Mesa-top twilight smudges smoky sage around on the wind
Counter-world dreamtime seeping in, whistlings that round on the wind
Will you grasp and mark the rising tide of howling crescendo
Or be lost in noise of sprawl, pod, and team that pound on the wind
I once lost track of the medicine that I held so blithely
When a nightmare of wings hunted me, I was downed on the wind
Go tuck the holy broken things in the midden, and return
Lay low, the night spirits are screaming up the mound, on the wind
Come cast the water, the sand and salt, and make your circle bed
Relearning, shakingly, to rely on the ground, on the wind
Raining brings ancestors close to whisper what we always knew
Restoration, spirit life, memories that surround on the wind
Such songs sowed Kokopelli, forlorn flute soon to awaken
Call up the ancient new seductive healing sound on the wind
Windsong is written in the poetry form called the ghazal, and was inspired by the Navajo Night Chant, which evokes the night winds/spirits that howl up the sides of the mesas as night falls… and haunts you until you sow it into a poem with other elements of the cultures of the American Southwest, a re-enchantment message from the ancestors, and a wink from Kokopelli. 😉
A student of anthropology and philosophy, lover of learning and homeschooling mother, Lia Hunter grew up in a conservative Christian cult and had to learn critical thinking the hard way, now values it highly, and looks behind all the cultural curtains. She came home to Paganism in 2000 and blogs at SageWoman blogs (The Tangled Hedge) and her personal spirituality blog (Awenydd of the Mountains).
I walked into a temple today.
The doors opened and lured me
Into the vapid shininess of the ever new
I ascended, drifting, on a cloud of chemical blossom
And the beehive below hummed with desire.
I was held up by a priestess.
She read my hands and shook,
Her eyes filled with pity for the lost cause
I had strayed too far, and understood my visit
As my final farewell to the flock.
I looked at the faithful masses,
Hanging on to the eternal summer
As they partook in communion in expense
Of loveless figures, they paid their homage dearly
In the hope of fleeting redemption.
I would extricate myself.
No longer would the almighty number
Define my name in the world of the living
Silently, I pondered the economy of autumn
And my worn shoes took me out.
I walked away, ever further.
When the city of men had faded
I hesitantly came upon a green cathedral
A delicious sweet rotten sainthood lay in waiting
I knew I had come upon holy ground.
I opened my eyes and faced death.
As I fell, a friendly woman whispered
In the rotten leaves of many blessed returns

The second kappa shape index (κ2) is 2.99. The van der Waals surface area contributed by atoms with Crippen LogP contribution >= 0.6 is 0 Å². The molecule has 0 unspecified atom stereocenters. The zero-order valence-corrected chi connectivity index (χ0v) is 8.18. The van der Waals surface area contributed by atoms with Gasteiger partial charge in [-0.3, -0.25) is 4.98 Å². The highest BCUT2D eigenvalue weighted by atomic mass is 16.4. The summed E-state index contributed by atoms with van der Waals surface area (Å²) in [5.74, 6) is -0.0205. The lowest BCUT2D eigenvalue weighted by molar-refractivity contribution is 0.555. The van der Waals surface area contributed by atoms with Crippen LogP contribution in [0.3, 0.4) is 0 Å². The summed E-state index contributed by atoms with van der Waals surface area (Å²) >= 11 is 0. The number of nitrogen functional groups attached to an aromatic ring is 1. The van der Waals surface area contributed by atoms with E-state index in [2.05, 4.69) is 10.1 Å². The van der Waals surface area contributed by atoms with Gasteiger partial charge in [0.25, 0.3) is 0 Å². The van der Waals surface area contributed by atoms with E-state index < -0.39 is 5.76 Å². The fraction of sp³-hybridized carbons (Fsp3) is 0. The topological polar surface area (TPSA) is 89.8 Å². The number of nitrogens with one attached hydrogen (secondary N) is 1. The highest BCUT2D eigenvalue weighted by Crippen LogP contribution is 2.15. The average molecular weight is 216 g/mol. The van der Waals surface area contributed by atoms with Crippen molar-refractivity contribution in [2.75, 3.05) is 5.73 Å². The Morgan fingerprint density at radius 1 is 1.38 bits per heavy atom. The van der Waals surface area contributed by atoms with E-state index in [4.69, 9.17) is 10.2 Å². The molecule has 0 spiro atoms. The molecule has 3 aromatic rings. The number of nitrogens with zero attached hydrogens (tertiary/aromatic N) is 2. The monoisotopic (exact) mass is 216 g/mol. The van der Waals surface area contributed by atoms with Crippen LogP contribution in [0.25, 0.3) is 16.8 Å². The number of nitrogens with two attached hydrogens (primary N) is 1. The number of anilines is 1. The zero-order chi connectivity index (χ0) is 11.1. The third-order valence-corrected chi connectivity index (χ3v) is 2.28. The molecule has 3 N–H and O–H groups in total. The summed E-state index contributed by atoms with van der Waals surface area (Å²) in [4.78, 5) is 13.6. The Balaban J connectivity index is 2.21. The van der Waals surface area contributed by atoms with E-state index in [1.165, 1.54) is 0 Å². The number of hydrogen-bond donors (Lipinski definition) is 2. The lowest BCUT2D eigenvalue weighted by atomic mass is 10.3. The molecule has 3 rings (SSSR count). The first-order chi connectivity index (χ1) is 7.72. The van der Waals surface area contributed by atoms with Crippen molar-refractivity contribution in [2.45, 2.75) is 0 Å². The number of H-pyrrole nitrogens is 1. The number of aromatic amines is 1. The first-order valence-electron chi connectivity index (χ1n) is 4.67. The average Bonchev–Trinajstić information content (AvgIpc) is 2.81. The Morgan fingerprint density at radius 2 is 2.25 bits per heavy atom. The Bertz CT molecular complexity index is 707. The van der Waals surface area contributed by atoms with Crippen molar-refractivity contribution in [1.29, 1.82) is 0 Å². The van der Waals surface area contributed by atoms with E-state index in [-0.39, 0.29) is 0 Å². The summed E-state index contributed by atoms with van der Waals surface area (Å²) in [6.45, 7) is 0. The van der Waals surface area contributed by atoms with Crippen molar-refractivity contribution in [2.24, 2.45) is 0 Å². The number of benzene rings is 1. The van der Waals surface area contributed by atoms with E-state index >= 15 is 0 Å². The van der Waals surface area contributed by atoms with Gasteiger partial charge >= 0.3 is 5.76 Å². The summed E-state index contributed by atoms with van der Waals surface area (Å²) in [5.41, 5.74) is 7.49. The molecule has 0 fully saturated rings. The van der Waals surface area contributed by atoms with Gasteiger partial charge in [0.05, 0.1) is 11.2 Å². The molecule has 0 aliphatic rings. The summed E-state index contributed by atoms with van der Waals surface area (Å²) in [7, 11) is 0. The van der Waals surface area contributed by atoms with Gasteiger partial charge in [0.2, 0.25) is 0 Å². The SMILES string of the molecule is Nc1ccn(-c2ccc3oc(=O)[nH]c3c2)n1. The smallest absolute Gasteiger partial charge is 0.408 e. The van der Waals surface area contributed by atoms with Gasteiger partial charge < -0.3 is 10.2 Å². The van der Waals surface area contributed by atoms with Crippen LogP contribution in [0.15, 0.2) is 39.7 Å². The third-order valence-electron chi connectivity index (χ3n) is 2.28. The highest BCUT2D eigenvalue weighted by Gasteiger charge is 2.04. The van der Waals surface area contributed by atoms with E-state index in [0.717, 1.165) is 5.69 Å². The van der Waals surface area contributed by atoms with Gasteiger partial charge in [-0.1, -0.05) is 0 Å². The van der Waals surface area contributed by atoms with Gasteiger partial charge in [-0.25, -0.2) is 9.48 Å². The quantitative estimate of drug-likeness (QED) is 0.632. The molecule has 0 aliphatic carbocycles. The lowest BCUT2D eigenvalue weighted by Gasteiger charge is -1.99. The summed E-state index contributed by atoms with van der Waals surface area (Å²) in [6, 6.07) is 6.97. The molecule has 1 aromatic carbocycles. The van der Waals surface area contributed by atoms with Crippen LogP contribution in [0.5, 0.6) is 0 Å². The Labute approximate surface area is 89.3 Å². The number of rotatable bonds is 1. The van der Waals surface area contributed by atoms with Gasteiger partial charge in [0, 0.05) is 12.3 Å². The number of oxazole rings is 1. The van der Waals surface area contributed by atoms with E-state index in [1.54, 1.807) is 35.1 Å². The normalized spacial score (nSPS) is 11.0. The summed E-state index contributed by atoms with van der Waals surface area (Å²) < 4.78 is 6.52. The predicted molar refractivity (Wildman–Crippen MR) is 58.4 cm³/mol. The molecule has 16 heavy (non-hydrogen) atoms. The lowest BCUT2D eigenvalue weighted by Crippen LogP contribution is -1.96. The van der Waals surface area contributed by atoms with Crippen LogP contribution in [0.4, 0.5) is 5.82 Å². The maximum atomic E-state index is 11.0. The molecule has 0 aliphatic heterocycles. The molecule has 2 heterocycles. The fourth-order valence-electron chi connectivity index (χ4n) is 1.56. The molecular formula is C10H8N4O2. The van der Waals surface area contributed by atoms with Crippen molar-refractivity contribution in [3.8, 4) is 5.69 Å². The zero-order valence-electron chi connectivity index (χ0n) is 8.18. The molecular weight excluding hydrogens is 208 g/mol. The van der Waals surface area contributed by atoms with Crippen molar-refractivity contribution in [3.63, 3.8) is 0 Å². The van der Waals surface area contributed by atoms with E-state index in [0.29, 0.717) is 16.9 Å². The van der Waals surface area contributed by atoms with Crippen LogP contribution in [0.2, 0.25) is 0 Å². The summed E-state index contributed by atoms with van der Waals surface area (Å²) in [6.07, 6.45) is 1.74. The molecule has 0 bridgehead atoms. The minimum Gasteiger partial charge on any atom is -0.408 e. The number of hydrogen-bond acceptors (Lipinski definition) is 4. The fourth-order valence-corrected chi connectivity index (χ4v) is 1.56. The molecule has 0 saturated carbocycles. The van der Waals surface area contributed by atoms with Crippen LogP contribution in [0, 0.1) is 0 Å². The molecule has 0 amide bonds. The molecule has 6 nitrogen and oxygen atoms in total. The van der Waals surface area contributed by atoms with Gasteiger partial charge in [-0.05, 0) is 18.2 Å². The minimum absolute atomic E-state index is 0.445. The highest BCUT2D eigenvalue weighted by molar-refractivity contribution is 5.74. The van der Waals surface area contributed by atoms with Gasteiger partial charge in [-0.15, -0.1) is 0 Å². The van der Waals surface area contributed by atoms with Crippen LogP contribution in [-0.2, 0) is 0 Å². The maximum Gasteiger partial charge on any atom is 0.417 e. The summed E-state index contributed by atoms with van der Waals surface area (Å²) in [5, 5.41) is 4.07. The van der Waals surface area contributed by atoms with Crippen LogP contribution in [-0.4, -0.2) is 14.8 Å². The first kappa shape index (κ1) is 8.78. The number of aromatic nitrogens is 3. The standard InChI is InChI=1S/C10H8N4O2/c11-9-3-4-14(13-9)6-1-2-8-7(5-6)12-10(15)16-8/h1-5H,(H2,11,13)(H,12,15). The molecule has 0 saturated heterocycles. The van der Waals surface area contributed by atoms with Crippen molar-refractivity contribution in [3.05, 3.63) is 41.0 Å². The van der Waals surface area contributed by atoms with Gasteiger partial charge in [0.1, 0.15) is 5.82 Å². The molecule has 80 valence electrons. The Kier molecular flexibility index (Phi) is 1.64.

To give freely and live and die in turn ourselves,
So others may live one fine spring day.
When I moved to Chicago in 2007 and found myself suddenly surrounded by the vibrant Pagan community here, there was a joke that my Patron deity must have been Hypnos, the Greek personification of sleep. I slept in all day whenever I had the chance — and chances were ample, since I was living for free on some friends’ back patio between my freshman and sophomore years of college. Groggy at 3 or 4 or 5 pm, I would greet my friends and we’d spend the sunny days chatting about Star Trek and starry gods and I’d end up staying up until 3 or 4 or 5 each night. In essence, my sleep schedule became flipped from the norm.
In fact the joke became serious: I did start thinking of Hypnos as my patron deity. Eventually, I was honoring an entire little pantheon of sleep and nighttime gods: Hypnos, his mother Nyx, the Oneiroi (Dreams). I still have a drawing I made of the fabled Gates of Horn and Ivory, symbols of the Dreams and of their father Hypnos.
I began to identify strongly as a night owl. To tell the truth I was pretty careless as I began traveling across the city late at night, often in the bitter lake-effect cold, alone and young and with some trick’s apartment number burning a hole in my jeans pockets. To assuage my fears and to secure my safety I made a deal and arranged a votive altar to Nyx and her brood just above my desk. I laid anything on it that reminded me of my gods: blank books, pens that had never written, bells with no clackers, candles that were never burned.
When I began grad school, I quickly found that I couldn’t manage with my wacky sleep schedule any more. Now compelled to work and attend classes with (to me) shocking regularity, my world began to unravel. At first I felt guilty and ashamed: I was failing out of graduate school because I couldn’t get my act together enough to be an adult and go to work like I was supposed to. As I spent two to three hours each morning hitting the snooze alarm — let me say that again: two to three hours — I would berate myself for my failures, my lack of initiative, my lack of drive. (In other words, I was failing at the life set before me by the strictures of capitalism. I was failing in my corporate academic masculinity.)